Social Anxiety: The Symptoms and Potential Causes
There are lots of different kinds of anxiety. The general definition of anxiety is an unrealistic, irrational fear or worry of disabling intensity. While fear is the natural response to a serious threat to someone’s well-being, anxiety is a response to a potential threat in the future. People with anxiety can experience it in different situations and in different ways. It’s important to keep in mind that everyone experiences anxiety. When the anxiety gets to a point that it is disabling, it can then be classified as a disorder. For this post we are going to focus on a common type of anxiety: social anxiety disorder.
As we always do before discussing a disorder, it’s important to note that only a professional can diagnose individuals with mental health disorders. We want to warn against the dangers of self-diagnosis, especially relating to mental illness. If you or someone you know is experiencing some of these symptoms, it’s okay to investigate further by educating yourself on the disorder, but important to get a professional opinion before drawing any conclusions.
What is Social Anxiety Disorder?
Social anxiety is defined by the American Psychological Association as a fear of social situations where embarrassment may occur or where you may be criticized by others. Some common signs of social anxiety include:
- Worrying excessively for days, weeks, months, etc. before an event
- Avoiding social situations and public spaces
- Being very critical of yourself after a social event or social interactions
- Having an intense fear of being embarrassed
- Shaking, sweating, and having an increased heart rate when in social situations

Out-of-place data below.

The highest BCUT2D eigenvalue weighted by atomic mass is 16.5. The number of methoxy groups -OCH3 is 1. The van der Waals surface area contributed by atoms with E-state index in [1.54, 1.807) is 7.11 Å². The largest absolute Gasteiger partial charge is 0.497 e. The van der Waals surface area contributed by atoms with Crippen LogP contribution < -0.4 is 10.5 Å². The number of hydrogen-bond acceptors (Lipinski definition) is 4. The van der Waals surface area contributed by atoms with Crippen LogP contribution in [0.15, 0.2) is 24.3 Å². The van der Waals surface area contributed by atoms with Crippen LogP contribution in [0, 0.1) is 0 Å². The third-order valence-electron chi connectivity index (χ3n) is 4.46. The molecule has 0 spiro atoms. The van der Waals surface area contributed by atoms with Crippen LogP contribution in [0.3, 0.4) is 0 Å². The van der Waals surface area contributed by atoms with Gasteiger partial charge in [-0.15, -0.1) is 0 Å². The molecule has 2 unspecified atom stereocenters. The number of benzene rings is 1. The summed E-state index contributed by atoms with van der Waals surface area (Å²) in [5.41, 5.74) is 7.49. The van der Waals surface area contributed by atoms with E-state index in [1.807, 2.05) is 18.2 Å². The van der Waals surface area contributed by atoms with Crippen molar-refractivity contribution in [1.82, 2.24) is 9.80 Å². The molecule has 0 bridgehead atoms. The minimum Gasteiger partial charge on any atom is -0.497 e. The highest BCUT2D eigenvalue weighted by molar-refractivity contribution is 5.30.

- Frequent stomach aches or headaches which may cause more school absences
- Trouble maintaining friendships
Social anxiety causes individuals to be unable to attend social situations because of the fear or anxiety. If they do attend, the fear or anxiety is difficult to tolerate. Social anxiety is more prevalent among females than males, and usually develops between the ages of 10-20 (Comer, 2014). Researchers and theorists have proposed lots of causes for social anxiety disorder. They believe that people with social anxiety disorder maintain social beliefs and expectations that work against them. These social beliefs include:
- A negative self image (i.e. believing you are unattractive, or unfunny, not desirable.)
- Unrealistically high standards for your behavior in social situations
- The belief that you are “socially awkward”
- The belief that you will not meet your standards for social interaction and as a result something bad will happen
- Believing you have no control over feelings of anxiety that come out in social situations.
While social anxiety can cause great distress, therapy can do amazing work to help individuals manage and cope with social anxiety.
What are some of the ways you manage anxiety in social settings?